One of the most amazing lost performances of all time, Steven Banks: Home Entertainment Center was a one-man show filmed as a 1989 Showtime special. Introduced and lauded by Penn and Teller, the fact that this gem is mysteriously unavailable on DVD is one of the bigger crimes in the entertainment world’s current landscape.
If you’ve ever seen Banks, it was probably in the movie The Aristocrats, Penn Jillette’s tribute to stand-up comedy’s dirtiest joke. Banks silently acted out his version of the tawdry joke in the guise of Billy the Mime, leading many to comment that it was the first time in the history of mime they had ever been amused by one.
Home Entertainment Center is nothing less than one of the most amazing one-man variety shows of all time. Besides being hysterically funny, Banks in the course of an hour, sings and plays banjo, flute, bass, drums, harmonica, and both electric and acoustic guitar. He’s not an impersonator, but that doesn’t stop him from doing brief tributes to Elvis, Bob Dylan, Paul Simon, and Van Morrison.
Home Entertainment Center is the story of a pop culture-addicted Dilbert, a young man rapidly growing older who is desperately hanging on to his teen dreams that he’d actually someday become a rock star.
Essentially, he’s every single one of us, except for the fact that he really is magnificently funny and musically gifted. Unfortunately, he’s not a rock star and the rest of the world is finding his daydreaming less and less cute.
The onstage Banks conducts his life as if he were living out some weird rock and roll version of Mr. Rogers Neighborhood. Arriving home from his dead end job, he immediately changes into his pajamas to the strains of an imaginary crowd cheering his name as if he were Sting with an arena full of rabid Police fans demanding an encore. Banks, Banks, Banks, Banks!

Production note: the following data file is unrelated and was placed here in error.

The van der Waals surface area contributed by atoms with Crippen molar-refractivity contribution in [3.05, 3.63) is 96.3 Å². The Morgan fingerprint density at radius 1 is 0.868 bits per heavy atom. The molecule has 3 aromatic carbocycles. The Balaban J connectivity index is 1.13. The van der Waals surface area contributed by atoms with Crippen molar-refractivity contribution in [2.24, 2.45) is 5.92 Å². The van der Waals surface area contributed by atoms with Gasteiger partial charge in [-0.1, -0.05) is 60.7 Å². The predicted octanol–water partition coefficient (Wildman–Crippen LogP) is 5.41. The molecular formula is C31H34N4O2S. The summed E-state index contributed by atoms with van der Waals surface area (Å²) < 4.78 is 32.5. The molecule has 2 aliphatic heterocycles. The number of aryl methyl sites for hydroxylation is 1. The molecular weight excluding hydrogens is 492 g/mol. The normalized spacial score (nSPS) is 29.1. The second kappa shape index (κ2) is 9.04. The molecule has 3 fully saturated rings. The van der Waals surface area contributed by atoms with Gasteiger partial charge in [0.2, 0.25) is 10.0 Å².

He lives in a dingy one-room flat decorated with a couch, a drum set, tons of rock and roll posters and enough crappy action figures to entertain thirteen nursery schools. He also has a refrigerator full of Jolt Cola (does anybody remember Jolt Cola?). Oh, don’t worry, he won’t starve, because he’s got three cabinets full of instant Toll House Cookie mix to keep him nourished.
What do you do if you’re Steven Banks and you’ve just come home from work? Well, obviously you put on a show. What do you do if you’re Steven Banks and your enraged boss calls you wondering where the speech you were supposed to write for him is? The speech he needs to give in one hour? The speech your job depends on?
Well, if you’re Steven Banks, you try and write that speech pronto. Show over? Not when you have the attention span of a tse-tse fly.
In the course of the hour, Banks sings about seven seemingly improvised songs, loses his apartment, plays with toy dinosaurs, bakes some cookies, loses his girlfriend, dreams about his high school crush, flings number two pencils out his window, reads a Jehovah’s Witness newsletter, answers his phone as Bob Dylan, reenacts the taming of the West with plastic Cowboys and Indians, and plays the theme from The Good, the Bad and the Ugly with his nose and a wooden toy flute.
What he never exactly gets around to doing is writing that speech. He uses his typewriter, but mostly as a percussion instrument. This is a life rapidly going down a toilet that doesn’t flush in hilarious and soul-affirming fashion. Will Banks finish the speech or will he find himself yet another lost insane street hobo with a dream?
Home Entertainment Center should have made Steven Banks a star. It didn’t. The Showtime special led to a short-lived but equally brilliant PBS series that was essentially a show just as much about nothing as Seinfeld ever was.
He hung on in Hollywood as a writer for Spongebob Squarepants, and still performs as Billy the Mime. Will this masterwork ever come to DVD or will its rabid fans continue to have to pass on faded copies that they videotaped over fifteen years ago? We can only pray, but hopefully someday Showtime will wake up and acknowledge the diamond that’s been forever gathering dust in their basement.
Here’s an episode of his PBS Show where he reenacts the history of the Beatles!
Banks! Banks! Banks! Banks!Powered by Sidelines